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In Search of the Illusive Supply Chain Strategy Part II

By Philip Franz October 8, 2017 by Kelly Kuhlman

By Philip Franz

Strategic management Framework

What the Illusive Supply Chain Strategy looks like

Start simple, keep it simple.  Too many organizations hire high price consultancies to help them develop a strategy.  These consultants create a complex, multi-volume strategy that company executives and managers do not know how to apply to every day supply chain business issues.  If line supply chain management cannot read and understand how to apply the strategy, it’s too complex to implement.

If a five-year planning horizon is too long, shorten it to three years.  Create a supply chain vision first.  Nothing too complex, 5 bullet points, or a few paragraphs. Make sure it describes what the end state looks like when the vision becomes reality.  Have all levels within the supply chain organization review and comment on it.  Make is sensible to everyone.  Get other business functions viewpoints- Sales, Marketing, Finance, IT.  Visions are not chiseled in stone, they can evolve over time, but you need an end target.

Using the three-year planning horizon, plan one improvement program/project for each supply chain function for each year.  For example, if a Distribution program/project has a two-year duration, the Distribution function only gets two programs/projects in three years.  Too many projects kill new strategic plans by trying to do too much too fast and ultimately causes increased business risk.  When unintended business risk occurs, companies stop planning and executing improvement projects.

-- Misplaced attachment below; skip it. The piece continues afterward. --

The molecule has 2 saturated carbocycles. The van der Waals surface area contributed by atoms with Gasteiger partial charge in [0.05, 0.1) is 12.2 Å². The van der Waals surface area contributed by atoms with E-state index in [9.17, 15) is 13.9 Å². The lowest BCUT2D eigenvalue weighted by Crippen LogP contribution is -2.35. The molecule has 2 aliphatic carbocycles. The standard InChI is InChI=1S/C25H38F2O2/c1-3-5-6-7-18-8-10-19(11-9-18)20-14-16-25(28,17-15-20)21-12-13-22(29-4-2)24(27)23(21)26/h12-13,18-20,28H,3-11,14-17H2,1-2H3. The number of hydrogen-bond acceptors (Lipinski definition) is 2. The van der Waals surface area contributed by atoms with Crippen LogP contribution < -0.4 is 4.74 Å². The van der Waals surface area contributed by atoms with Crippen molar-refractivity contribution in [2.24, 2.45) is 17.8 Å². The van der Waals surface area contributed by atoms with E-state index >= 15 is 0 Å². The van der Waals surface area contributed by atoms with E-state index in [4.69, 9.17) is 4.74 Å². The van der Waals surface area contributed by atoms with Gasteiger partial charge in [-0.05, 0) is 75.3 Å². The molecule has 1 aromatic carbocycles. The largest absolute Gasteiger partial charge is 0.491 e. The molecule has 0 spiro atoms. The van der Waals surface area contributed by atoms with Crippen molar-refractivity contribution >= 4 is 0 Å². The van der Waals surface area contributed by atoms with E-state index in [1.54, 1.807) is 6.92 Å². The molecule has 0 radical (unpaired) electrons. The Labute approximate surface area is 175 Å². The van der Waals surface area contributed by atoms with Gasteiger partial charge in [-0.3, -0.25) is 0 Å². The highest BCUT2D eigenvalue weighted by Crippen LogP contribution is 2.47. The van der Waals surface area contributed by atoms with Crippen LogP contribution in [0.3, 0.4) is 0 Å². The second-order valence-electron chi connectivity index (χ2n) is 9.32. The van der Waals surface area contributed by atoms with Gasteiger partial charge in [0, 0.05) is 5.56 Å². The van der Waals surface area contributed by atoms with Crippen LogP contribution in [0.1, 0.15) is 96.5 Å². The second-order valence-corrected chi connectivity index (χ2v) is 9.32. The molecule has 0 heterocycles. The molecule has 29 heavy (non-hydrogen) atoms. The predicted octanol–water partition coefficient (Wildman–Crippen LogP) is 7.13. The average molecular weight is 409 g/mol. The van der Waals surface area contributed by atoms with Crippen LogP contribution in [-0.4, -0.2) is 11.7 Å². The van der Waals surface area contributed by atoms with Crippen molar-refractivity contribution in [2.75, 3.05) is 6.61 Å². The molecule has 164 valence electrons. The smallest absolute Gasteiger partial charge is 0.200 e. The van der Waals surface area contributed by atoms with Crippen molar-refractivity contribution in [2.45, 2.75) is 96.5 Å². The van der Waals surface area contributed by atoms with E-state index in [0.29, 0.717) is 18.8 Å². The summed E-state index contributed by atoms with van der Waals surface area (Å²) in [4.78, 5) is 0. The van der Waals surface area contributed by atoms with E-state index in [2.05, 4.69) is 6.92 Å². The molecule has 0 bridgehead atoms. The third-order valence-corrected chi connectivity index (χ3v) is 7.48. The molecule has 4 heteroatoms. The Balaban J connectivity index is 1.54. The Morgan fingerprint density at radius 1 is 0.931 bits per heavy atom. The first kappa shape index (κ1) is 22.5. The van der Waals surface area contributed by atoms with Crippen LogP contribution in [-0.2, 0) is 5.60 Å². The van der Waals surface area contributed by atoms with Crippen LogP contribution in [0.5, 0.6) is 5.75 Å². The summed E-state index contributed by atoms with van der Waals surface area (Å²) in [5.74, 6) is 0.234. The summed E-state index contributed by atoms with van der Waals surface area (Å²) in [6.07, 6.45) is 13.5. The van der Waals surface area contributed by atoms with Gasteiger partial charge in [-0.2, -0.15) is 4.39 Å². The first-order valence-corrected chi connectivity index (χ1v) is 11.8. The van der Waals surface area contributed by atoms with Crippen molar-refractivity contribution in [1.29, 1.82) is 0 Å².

Make sure that the programs/projects you choose provide integration and optimization across all the supply chain functions.  We see too many supply chain projects optimizing their processes at the expense of other supply chain functions.  Many times, non-aligned projects just shift the cost from one supply chain function to another and claim it has optimized the supply chain.  If cost reduction is the goal, real cost reduction must be realized, not shifted.

Schedule and coordinate quarterly and annual updates to the strategic plan.  Companies that meet quarterly can sustain the ongoing development of the strategic plans.  There is no end to the development of the strategic plan.

When to start

Start now.  Do not wait until next calendar or financial year.  Supply Chain integration and optimization will be severely limited without a strategic plan.  It is going to take some time to get good at strategic planning, so if you don’t start the journey, you are never going to get there.

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